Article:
"You may be a superhero, buddy, but you're not invincible."
Insidious began with a lot of promise and several scares, but midway through the film it began to lose its appeal and it went downhill from there. James Wan's The Conjuring was one of the best horror films I've seen this decade and I can see how certain elements from this movie (especially the first half involving the haunted house elements) were perfected and used with greater effect there. Wan knows how to scare audiences creating an eerie atmosphere and uses the camera effectively. Despite the interesting premise, I did have some issues with the characters which wasn't a problem for me in The Conjuring. Patrick Wilson was great in that film, but here I felt he had very little chemistry with Rose Byrne. There is one scene where the alarm goes off and he finds the door from the main entrance wide open. He closes the door and sets the alarm on again only to hear it go off a few seconds later and find the door open again. Despite everything that is going on in the house he still doesn't believe his wife and thinks she's overreacting. Even if he didn't believe the ghost story then at least he should've called the police because someone is forcing the door open and sounding off the alarm. I just found it hard to believe he would go back to sleep after that. The characters weren't developed very well, but the scares still worked during the first half of the film. Unfortunately the second half doesn't live up to the standards set during the first half. The final act instead of being scary ends up being laughable, and it is a problem I find with most horror movies nowadays which don't know how to connect the gran finale with the suspense and the tension they've been building.
Josh (Patrick Wilson) and Renai Lambert (Rose Byrne) have recently moved in to their new home along with their two boys Dalton (Ty Simpkins) and Foster (Andrew Astor), and their baby daughter. Strange things begin to occur in the house, and one afternoon Dalton suffers an accident in the attic. He seems to be fine, but when Josh goes to wake him up the next morning he doesn't awake. The doctors can't explain why, but somehow he seems to be in a coma. They decide to bring Dalton back home as he remains in coma and strange things continue to happen. Renai begins hearing voices through the baby monitor and finding blood stains in Dalton's sheets. She begins seeing strange presences and her son Foster claims to be hearing Dalton walking through the hallway at night. Convinced the house is haunted, Renai asks Josh to move again and so they do. At their new home strange things continue to happen, so Josh's mom, Lorraine (Barbara Hershey) decides to intervene. She had a similar experience with her son Josh when he was younger and gets a group of paranormal investigators led by Elise Rainer (Lin Shaye) to come intervene. That is when things begin to get a little freakier.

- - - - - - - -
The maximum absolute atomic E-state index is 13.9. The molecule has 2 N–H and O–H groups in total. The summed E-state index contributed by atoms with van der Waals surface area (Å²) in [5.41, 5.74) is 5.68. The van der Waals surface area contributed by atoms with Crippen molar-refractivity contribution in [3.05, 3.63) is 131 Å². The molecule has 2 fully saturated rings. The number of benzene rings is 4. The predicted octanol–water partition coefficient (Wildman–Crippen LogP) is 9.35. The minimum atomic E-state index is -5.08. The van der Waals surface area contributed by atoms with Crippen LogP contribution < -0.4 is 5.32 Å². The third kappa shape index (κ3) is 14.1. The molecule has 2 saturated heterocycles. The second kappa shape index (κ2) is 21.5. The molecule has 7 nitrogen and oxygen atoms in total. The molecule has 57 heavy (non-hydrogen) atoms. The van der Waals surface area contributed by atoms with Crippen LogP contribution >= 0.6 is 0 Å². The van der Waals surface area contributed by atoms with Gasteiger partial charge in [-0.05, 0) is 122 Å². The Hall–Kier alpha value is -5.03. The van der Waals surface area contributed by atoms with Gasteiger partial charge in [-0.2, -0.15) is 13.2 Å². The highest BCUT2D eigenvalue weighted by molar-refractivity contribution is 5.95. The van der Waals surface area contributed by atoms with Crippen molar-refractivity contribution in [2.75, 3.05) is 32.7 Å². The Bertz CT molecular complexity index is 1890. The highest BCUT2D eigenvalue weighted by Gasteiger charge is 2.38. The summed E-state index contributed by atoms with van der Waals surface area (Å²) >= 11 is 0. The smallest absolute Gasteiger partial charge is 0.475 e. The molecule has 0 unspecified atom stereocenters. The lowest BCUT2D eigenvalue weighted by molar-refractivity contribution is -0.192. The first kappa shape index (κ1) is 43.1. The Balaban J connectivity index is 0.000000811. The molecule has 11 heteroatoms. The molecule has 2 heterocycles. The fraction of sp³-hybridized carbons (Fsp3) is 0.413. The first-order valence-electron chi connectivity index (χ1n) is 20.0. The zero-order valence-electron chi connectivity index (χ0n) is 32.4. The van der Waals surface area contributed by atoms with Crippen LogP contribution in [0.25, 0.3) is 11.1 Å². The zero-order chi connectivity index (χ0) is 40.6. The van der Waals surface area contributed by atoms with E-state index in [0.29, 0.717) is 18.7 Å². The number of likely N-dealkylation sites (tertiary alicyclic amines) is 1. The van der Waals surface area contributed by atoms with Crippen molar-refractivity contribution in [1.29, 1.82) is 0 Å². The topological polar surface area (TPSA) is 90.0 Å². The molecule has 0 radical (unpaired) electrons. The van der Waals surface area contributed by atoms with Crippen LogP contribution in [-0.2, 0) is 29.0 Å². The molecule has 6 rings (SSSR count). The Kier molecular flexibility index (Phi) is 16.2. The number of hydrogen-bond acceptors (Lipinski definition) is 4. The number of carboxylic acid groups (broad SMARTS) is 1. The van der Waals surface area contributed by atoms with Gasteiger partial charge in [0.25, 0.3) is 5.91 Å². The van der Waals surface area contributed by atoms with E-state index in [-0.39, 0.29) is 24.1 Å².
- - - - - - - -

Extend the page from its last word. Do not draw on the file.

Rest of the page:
One of the major problems with this film is that screenwriter Leigh Whannell (who worked previously with Wan in Saw and Dead Silence) by trying to stay away from the cliches of the genre takes us to unexpected places during the second half of the film. For instance, he thought it would be great if the family left the haunted house instead of staying there like in other horror films.This should've been a good thing, but Wan was creating such an eerie atmosphere with the classic haunted house formula that somehow it backfired here. The creepy moments that were beginning to scare me completely abandoned me when we got to the new home and the paranormal investigative team began their astral projection talk. This really took me out of the movie and truly disappointed me. The scares were gone and everything became sort of laughable. I think the reason why I really loved The Conjuring is because Wan went back to the classic formula and stuck to the haunted house elements which were working so well for him during the first half of Insidious. I don't think this is a terrible film, but the ending was so disappointing I don't really feel like watching the second film.